It is instinctive.
It is one of the first things you do when you wake up.
You rub your eyes!
Rubbing your eyes appears to be harmless. In fact, it is a natural response to get rid of an irritant that enters your eyes. It may even make you feel good because it stimulates eye lubrication and helps soothe dry eyes. Moreover, it can help relieve stress, as well.
Then why do ophthalmologists around the world advise against rubbing your eyes? Let�s learn why you shouldn�t rub your eyes.
It Can Damage Blood Vessels
Your eyeball is a sensitive organ. Rubbing your eyes, especially frequent and intense rubbing, can damage tiny blood vessels in the eye, leading to blood-shot eyes. Moreover, it can cause trauma, which resonates in the form of subconjunctival hemorrhage.
Can Scratch the Cornea
Apart from damaging the blood vessels, frequent rubbing can also scratch your cornea if you have a foreign object in your eye. Dust particles or any other foreign object may be too tiny; however, it can still be a massive concern for a sensitive organ such as an eye ball. In case a foreign object enters your eye, instead of rubbing, try flushing it out with a saline solution or artificial tears.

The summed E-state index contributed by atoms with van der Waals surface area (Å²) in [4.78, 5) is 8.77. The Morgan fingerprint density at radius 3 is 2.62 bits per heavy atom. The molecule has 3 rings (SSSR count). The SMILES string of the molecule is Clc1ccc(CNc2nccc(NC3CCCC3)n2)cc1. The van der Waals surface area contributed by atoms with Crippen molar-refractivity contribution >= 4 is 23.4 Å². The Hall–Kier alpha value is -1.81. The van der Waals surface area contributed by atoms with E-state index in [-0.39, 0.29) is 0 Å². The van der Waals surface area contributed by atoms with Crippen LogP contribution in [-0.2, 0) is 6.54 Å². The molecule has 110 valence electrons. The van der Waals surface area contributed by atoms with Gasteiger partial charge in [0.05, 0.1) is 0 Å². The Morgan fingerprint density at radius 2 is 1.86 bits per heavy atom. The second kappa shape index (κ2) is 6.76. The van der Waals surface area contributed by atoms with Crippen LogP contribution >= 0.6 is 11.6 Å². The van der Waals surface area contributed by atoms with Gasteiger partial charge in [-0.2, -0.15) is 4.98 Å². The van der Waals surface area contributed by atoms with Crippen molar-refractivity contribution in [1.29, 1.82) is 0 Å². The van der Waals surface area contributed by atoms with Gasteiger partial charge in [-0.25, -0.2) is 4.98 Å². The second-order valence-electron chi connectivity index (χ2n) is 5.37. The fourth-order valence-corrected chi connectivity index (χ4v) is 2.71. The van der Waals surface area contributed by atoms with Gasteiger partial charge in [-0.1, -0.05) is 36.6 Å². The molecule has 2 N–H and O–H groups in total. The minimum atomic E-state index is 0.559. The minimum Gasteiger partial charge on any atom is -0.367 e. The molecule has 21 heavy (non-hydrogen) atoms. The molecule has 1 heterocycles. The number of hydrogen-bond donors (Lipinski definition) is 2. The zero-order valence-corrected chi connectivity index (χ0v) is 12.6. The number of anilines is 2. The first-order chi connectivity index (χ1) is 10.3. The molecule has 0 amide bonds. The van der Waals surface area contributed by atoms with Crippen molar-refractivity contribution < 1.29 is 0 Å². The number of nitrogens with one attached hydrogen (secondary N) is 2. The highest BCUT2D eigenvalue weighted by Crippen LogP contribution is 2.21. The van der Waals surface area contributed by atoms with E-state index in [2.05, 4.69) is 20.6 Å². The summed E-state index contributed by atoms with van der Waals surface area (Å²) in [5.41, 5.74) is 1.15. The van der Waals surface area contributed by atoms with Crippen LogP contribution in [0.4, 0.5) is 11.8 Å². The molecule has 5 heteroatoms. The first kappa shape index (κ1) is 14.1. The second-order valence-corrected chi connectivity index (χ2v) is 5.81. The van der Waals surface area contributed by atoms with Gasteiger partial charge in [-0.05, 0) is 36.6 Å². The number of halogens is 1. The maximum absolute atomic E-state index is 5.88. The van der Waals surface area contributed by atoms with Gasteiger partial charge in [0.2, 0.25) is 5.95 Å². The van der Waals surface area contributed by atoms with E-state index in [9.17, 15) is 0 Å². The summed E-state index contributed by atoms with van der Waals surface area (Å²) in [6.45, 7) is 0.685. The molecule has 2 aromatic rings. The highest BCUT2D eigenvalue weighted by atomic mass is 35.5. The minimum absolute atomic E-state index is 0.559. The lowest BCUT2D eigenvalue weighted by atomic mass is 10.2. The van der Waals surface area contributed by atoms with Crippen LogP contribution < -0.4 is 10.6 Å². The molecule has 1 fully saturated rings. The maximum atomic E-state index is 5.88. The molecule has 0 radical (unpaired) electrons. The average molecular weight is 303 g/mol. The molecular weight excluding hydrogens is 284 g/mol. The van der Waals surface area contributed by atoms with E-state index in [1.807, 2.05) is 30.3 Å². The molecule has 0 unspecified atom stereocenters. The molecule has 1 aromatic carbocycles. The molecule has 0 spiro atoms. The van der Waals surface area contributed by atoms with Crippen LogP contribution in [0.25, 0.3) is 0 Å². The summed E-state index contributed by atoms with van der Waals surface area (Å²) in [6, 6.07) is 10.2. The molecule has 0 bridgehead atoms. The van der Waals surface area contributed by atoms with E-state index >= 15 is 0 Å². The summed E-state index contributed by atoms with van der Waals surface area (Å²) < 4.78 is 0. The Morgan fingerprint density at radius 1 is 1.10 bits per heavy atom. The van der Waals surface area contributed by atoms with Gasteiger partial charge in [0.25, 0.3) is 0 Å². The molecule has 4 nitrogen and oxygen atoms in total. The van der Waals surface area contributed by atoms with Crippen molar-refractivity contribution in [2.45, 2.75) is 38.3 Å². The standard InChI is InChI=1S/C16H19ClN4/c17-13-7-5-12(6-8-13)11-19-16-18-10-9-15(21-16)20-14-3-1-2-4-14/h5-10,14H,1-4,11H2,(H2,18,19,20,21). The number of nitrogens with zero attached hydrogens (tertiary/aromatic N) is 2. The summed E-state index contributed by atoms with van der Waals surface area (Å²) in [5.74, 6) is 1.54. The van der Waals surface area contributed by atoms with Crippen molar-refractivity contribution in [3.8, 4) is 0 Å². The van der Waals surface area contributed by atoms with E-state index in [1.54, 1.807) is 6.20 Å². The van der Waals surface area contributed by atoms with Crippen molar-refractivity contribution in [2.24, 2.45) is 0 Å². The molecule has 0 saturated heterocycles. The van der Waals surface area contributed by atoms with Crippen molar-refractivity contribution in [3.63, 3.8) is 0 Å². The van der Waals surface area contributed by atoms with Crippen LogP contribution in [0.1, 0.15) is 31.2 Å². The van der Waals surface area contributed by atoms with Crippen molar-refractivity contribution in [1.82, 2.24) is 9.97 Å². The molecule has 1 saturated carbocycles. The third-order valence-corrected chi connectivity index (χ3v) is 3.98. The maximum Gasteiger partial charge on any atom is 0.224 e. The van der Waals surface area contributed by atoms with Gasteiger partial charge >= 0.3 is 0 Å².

May Lead to Infections
Bacteria and germs are present everywhere. No surface is free from contaminants. And your hands play a huge role in transmitting these bacteria and viruses from the surface to your body. Whether it is your skin, eyes, or stomach, microorganisms from your hands can lead to infections.
Imagine sticking a finger loaded with germs into your eyes. Infection is perhaps the only outcome. And with the COVID-19 pandemic, it is an even more significant concern. Research indicates that the novel coronavirus can also be transferred from the hands to the eyes.
Can Flare-up Existing Conditions
If you have a pre-existing eye condition, such as conjunctivitis, constant rubbing can cause it to flare up. Moreover, with conditions such as glaucoma or progressive myopia, your eye is particularly sensitive to touch, and pressure through rubbing may lead to permanent damage to your eye nerve and the resulting loss of vision.
What to Do Instead?
As soon as a foreign object enters the eye, rubbing comes as an automatic response. But instead of rubbing, it is best to flush your eyes with clean, cold water or saline solution. If you are more inclined to rub your eyes because of dryness or excessive screen time, it is best to use artificial lubricants to keep your eyes hydrated. If itchiness is a persistent concern, it is best to seek medical assistance.
If dry eyes and itchiness is a concern, address it well in time so you can prevent any damage to your nerves and vision. Schedule your comprehensive eye examination now